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OpinionEditorial

NUMC's condition is critical

Nassau University Medical Center in East Meadow has

Nassau University Medical Center in East Meadow has a new chairman: longtime health care administrator Robert Detor. Credit: Newsday/J. Conrad Williams Jr.

The Nassau University Medical Center is critically ill.

The 530-bed hospital's revenue failed to cover expenses even before it approved a four-year labor agreement with 3,000 union employees in November that provides 8% total raises and a no-layoff clause. The contract is causing consternation at the county's financial control board, which is clamoring to step in. NUMC's industry ratings have plummeted. Its board oversight   is lacking. And a board meeting Thursday night at which the role of chairman was passed to a new leader turned into a nightmare of labor/special-interest muscle-flexing.

Yet NUMC can't simply be written off. Its responsibility as the county's only public mission hospital, charged with caring for patients regardless of their ability to pay, is too crucial.  County taxpayers are on the hook for $188 million in bonds. And many of the specialized clinics at its East Meadow site do good work for hundreds of thousands of patients each year.

So dramatic action is needed to address overwhelming problems that include:

  • Patient safety: For Fall 2018, NUMC received a score of D from the Leapfrog Group, a Washington, D.C.-based nonprofit that focuses on hospital quality and safety, just as it had for Spring 2018 and all of 2017. Patients at hospitals with D or F ratings are 92 percent more likely to die from "avoidable medical errors" than those at A-rated hospitals. And the ratio of NUMC patients who died from serious, treatable complications after surgery, at 215 per every 1,000 patients, is the highest of any of the 2,000 hospitals in the nation evaluated by Leapfrog. That's outrageous. 
  • Finances: From 2014 through 2018, NUMC lost $153 million. The fact that 80% of its patients are on Medicaid, on Medicare or uninsured means low reimbursement rates. But NUMC is also underpaid for serving the 20 percent of its patients covered by private insurance, because it has no leverage to bargain for higher rates. In June, auditor Grant Thornton said it had substantial doubt about NUMC's ability to continue as a going concern.
  • Physical plant: NUMC has a 19-story building and 75 acres that are underutilized and poorly allocated.
  • Leadership and governance: The top job has been a revolving door. When interim chief executive and NUMC board chairman George Tsunis left both positions Thursday, he was the fourth chief executive to move on in five years. The hospital board is stocked with appointees who have too often been chosen only because they appease various political constituencies.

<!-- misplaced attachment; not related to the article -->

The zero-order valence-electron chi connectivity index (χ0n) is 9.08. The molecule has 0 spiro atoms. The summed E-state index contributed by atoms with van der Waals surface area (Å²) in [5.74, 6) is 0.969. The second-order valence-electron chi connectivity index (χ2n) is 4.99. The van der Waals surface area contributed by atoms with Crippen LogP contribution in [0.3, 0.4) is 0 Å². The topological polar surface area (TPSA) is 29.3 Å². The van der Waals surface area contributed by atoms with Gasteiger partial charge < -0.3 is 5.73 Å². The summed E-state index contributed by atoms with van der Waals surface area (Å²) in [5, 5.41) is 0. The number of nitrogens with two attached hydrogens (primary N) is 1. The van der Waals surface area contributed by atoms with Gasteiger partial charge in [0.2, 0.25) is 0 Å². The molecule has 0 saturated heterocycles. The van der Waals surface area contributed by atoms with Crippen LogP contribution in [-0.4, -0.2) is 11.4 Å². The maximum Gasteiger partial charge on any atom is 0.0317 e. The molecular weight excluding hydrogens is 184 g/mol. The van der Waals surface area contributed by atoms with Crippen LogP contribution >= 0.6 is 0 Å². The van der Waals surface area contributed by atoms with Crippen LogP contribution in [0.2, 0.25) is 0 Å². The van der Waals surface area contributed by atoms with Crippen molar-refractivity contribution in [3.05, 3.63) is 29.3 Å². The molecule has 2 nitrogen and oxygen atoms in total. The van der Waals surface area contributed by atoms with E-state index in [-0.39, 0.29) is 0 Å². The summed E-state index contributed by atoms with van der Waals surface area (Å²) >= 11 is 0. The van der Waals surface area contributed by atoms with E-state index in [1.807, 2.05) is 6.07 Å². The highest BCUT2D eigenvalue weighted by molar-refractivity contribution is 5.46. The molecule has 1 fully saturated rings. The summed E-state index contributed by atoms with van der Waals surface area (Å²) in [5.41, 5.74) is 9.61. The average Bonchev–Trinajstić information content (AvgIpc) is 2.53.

Leadership might be the most crucial issue, and on this count the news Thursday was mixed. At his last meeting as chairman, Tsunis, who has been commended for reducing patronage and improving the financial operations of NUMC, introduced his successor: Robert Detor, a 72-year-old career health care administrator from Port Washington. Detor ran South Oaks Hospital in Amityville, where his turnaround of the facility has been cheered and where behavioral health and addiction treatment are the focus. That's also a strength at NUMC, and building on that further has to be part of the hospital's future success.

Detor also chaired for six years the county's federally qualified health centers under NUMC's sister organization. There he earned kudos for his leadership, and learned a lot about serving many of the same clients NUMC must help.

But at the same Thursday meeting local Civil Service Employees Association President Jerry Larrichiuta assailed the hospital's relationship with Northwell Health as a sound truck outside blared "Keep your hands off, Northwell." And the board, over the objections of Tsunis, voted to name the hospital's chief medical officer, Anthony Boutin, interim chief executive while a search for a permanent chief executive is conducted. County officials say only Nassau County Executive Laura Curran and Detor, not the board, have that power, and Detor said he had been likely to pick Boutin himself. But the circus in the first few hours of Detor's tenure put him in conflict with the board and the CSEA, and Curran and Detor must be prepared for these disruptive tactics going forward.

Detor is saying all the right things. He wants to see his board strengthened by new, knowledgeable and dedicated members, and Gov. Andrew M. Cuomo filled two of the five empty seats Friday.  Detor also said he welcomes the help of the turnaround specialist the Nassau Interim Finance Authority is hiring. He knows the hospital needs a strong emergency room, and that it must build on the medical specialties where NUMC does have patients and provides quality care, while getting out of the areas where it does not. He's ready to deepen NUMC's crucial partnership with Northwell. He knows NUMC's physical plant must be reimagined. And he recognizes the difficulty of making big changes the CSEA may oppose.

Nassau County has to be able to provide quality health care to its most vulnerable residents, and it must do so without that being a financial drain. If it can't find a sustainable path, the hospital is likely to close, which would hurt the union and political scavengers far more than helping to make the critical changes needed to allow the hospital to thrive.

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